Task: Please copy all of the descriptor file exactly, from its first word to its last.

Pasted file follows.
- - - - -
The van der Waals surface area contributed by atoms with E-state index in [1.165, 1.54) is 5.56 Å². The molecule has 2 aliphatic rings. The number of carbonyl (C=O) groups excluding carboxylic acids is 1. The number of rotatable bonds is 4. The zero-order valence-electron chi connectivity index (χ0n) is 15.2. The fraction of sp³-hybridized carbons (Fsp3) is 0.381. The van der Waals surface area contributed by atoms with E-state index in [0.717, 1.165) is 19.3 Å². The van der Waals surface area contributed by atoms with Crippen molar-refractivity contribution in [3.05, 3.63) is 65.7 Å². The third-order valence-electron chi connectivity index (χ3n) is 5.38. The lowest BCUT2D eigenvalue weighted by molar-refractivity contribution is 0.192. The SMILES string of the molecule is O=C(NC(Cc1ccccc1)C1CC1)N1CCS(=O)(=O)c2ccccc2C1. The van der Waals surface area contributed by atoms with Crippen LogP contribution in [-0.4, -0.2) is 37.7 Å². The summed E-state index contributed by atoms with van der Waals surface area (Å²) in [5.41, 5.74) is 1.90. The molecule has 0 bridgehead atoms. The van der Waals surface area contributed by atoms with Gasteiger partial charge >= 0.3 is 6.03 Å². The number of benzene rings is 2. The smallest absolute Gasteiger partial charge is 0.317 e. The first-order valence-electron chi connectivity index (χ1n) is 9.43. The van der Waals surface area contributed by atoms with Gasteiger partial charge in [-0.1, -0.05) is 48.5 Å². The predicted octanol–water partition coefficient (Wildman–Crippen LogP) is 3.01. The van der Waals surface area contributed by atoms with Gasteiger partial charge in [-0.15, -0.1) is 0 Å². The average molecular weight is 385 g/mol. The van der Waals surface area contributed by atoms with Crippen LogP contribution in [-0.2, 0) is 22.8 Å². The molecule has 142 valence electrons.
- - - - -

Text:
The van der Waals surface area contributed by atoms with E-state index in [1.165, 1.54) is 5.56 Å². The molecule has 2 aliphatic rings. The number of carbonyl (C=O) groups excluding carboxylic acids is 1. The number of rotatable bonds is 4. The zero-order valence-electron chi connectivity index (χ0n) is 15.2. The fraction of sp³-hybridized carbons (Fsp3) is 0.381. The van der Waals surface area contributed by atoms with E-state index in [0.717, 1.165) is 19.3 Å². The van der Waals surface area contributed by atoms with Crippen molar-refractivity contribution in [3.05, 3.63) is 65.7 Å². The third-order valence-electron chi connectivity index (χ3n) is 5.38. The lowest BCUT2D eigenvalue weighted by molar-refractivity contribution is 0.192. The SMILES string of the molecule is O=C(NC(Cc1ccccc1)C1CC1)N1CCS(=O)(=O)c2ccccc2C1. The van der Waals surface area contributed by atoms with Crippen LogP contribution in [-0.4, -0.2) is 37.7 Å². The summed E-state index contributed by atoms with van der Waals surface area (Å²) in [5.41, 5.74) is 1.90. The molecule has 0 bridgehead atoms. The van der Waals surface area contributed by atoms with Gasteiger partial charge >= 0.3 is 6.03 Å². The number of benzene rings is 2. The smallest absolute Gasteiger partial charge is 0.317 e. The first-order valence-electron chi connectivity index (χ1n) is 9.43. The van der Waals surface area contributed by atoms with Gasteiger partial charge in [-0.1, -0.05) is 48.5 Å². The predicted octanol–water partition coefficient (Wildman–Crippen LogP) is 3.01. The van der Waals surface area contributed by atoms with Gasteiger partial charge in [-0.15, -0.1) is 0 Å². The average molecular weight is 385 g/mol. The van der Waals surface area contributed by atoms with Crippen LogP contribution in [-0.2, 0) is 22.8 Å². The molecule has 142 valence electrons.